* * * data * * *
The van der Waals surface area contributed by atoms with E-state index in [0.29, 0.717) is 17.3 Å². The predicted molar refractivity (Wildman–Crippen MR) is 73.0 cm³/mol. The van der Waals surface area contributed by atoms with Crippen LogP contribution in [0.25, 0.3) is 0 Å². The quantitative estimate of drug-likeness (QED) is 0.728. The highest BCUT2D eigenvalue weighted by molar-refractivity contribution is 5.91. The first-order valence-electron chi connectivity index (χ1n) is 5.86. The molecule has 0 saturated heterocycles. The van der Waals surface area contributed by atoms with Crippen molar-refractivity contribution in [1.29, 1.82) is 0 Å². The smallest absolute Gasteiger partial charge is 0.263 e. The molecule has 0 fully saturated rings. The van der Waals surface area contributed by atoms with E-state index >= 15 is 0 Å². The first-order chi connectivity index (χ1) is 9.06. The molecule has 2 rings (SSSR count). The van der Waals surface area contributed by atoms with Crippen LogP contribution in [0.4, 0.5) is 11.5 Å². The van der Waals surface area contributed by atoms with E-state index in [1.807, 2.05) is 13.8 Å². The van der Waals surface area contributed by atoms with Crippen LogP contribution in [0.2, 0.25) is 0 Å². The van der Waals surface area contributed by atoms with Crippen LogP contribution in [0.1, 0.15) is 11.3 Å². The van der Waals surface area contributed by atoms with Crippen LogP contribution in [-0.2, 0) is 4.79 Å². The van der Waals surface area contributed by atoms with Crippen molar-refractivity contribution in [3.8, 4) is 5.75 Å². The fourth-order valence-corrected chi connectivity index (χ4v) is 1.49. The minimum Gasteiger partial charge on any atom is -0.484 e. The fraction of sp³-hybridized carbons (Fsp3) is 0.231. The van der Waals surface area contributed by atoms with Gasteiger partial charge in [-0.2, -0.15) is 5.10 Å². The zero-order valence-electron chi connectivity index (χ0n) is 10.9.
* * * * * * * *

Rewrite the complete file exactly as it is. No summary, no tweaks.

The van der Waals surface area contributed by atoms with E-state index in [0.29, 0.717) is 17.3 Å². The predicted molar refractivity (Wildman–Crippen MR) is 73.0 cm³/mol. The van der Waals surface area contributed by atoms with Crippen LogP contribution in [0.25, 0.3) is 0 Å². The quantitative estimate of drug-likeness (QED) is 0.728. The highest BCUT2D eigenvalue weighted by molar-refractivity contribution is 5.91. The first-order valence-electron chi connectivity index (χ1n) is 5.86. The molecule has 0 saturated heterocycles. The van der Waals surface area contributed by atoms with Crippen molar-refractivity contribution in [1.29, 1.82) is 0 Å². The smallest absolute Gasteiger partial charge is 0.263 e. The molecule has 0 fully saturated rings. The van der Waals surface area contributed by atoms with E-state index >= 15 is 0 Å². The first-order chi connectivity index (χ1) is 9.06. The molecule has 2 rings (SSSR count). The van der Waals surface area contributed by atoms with Crippen LogP contribution in [0.4, 0.5) is 11.5 Å². The van der Waals surface area contributed by atoms with E-state index in [1.807, 2.05) is 13.8 Å². The van der Waals surface area contributed by atoms with Crippen LogP contribution in [0.2, 0.25) is 0 Å². The van der Waals surface area contributed by atoms with Crippen LogP contribution in [0.1, 0.15) is 11.3 Å². The van der Waals surface area contributed by atoms with Crippen LogP contribution in [-0.2, 0) is 4.79 Å². The van der Waals surface area contributed by atoms with Crippen molar-refractivity contribution in [3.8, 4) is 5.75 Å². The fourth-order valence-corrected chi connectivity index (χ4v) is 1.49. The minimum Gasteiger partial charge on any atom is -0.484 e. The fraction of sp³-hybridized carbons (Fsp3) is 0.231. The van der Waals surface area contributed by atoms with Gasteiger partial charge in [-0.2, -0.15) is 5.10 Å². The zero-order valence-electron chi connectivity index (χ0n) is 10.9.